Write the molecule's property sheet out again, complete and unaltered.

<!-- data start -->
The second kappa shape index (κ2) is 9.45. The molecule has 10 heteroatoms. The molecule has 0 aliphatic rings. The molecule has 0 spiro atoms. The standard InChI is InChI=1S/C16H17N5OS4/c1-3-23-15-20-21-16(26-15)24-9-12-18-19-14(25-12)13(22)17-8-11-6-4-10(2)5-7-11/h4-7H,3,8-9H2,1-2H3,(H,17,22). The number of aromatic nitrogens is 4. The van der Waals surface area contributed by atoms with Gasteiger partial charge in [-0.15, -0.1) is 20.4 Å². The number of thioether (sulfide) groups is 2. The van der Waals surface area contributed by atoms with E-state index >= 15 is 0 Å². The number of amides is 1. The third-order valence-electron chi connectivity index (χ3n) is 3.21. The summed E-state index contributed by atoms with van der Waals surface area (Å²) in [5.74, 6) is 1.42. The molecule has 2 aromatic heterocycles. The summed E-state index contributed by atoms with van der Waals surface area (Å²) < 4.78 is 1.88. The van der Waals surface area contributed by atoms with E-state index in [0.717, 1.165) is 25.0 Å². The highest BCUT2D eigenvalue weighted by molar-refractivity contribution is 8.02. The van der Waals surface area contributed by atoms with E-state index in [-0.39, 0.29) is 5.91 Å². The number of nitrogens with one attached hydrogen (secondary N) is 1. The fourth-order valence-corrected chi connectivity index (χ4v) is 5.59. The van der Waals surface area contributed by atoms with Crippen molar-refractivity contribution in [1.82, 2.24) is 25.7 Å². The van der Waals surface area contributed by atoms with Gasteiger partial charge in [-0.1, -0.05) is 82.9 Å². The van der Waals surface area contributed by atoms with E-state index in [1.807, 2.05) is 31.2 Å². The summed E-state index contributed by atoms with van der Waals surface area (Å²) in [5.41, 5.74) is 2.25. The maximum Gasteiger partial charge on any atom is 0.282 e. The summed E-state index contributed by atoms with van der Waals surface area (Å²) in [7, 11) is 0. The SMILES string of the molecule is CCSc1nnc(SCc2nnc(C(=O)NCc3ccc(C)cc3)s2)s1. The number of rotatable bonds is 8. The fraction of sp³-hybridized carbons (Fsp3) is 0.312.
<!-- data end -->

The second kappa shape index (κ2) is 9.45. The molecule has 10 heteroatoms. The molecule has 0 aliphatic rings. The molecule has 0 spiro atoms. The standard InChI is InChI=1S/C16H17N5OS4/c1-3-23-15-20-21-16(26-15)24-9-12-18-19-14(25-12)13(22)17-8-11-6-4-10(2)5-7-11/h4-7H,3,8-9H2,1-2H3,(H,17,22). The number of aromatic nitrogens is 4. The van der Waals surface area contributed by atoms with Gasteiger partial charge in [-0.15, -0.1) is 20.4 Å². The number of thioether (sulfide) groups is 2. The van der Waals surface area contributed by atoms with E-state index >= 15 is 0 Å². The number of amides is 1. The third-order valence-electron chi connectivity index (χ3n) is 3.21. The summed E-state index contributed by atoms with van der Waals surface area (Å²) in [5.74, 6) is 1.42. The molecule has 2 aromatic heterocycles. The summed E-state index contributed by atoms with van der Waals surface area (Å²) < 4.78 is 1.88. The van der Waals surface area contributed by atoms with E-state index in [0.717, 1.165) is 25.0 Å². The highest BCUT2D eigenvalue weighted by molar-refractivity contribution is 8.02. The van der Waals surface area contributed by atoms with E-state index in [-0.39, 0.29) is 5.91 Å². The number of nitrogens with one attached hydrogen (secondary N) is 1. The fourth-order valence-corrected chi connectivity index (χ4v) is 5.59. The van der Waals surface area contributed by atoms with Crippen molar-refractivity contribution in [1.82, 2.24) is 25.7 Å². The van der Waals surface area contributed by atoms with Gasteiger partial charge in [-0.1, -0.05) is 82.9 Å². The van der Waals surface area contributed by atoms with E-state index in [1.807, 2.05) is 31.2 Å². The summed E-state index contributed by atoms with van der Waals surface area (Å²) in [5.41, 5.74) is 2.25. The maximum Gasteiger partial charge on any atom is 0.282 e. The summed E-state index contributed by atoms with van der Waals surface area (Å²) in [7, 11) is 0. The SMILES string of the molecule is CCSc1nnc(SCc2nnc(C(=O)NCc3ccc(C)cc3)s2)s1. The number of rotatable bonds is 8. The fraction of sp³-hybridized carbons (Fsp3) is 0.312.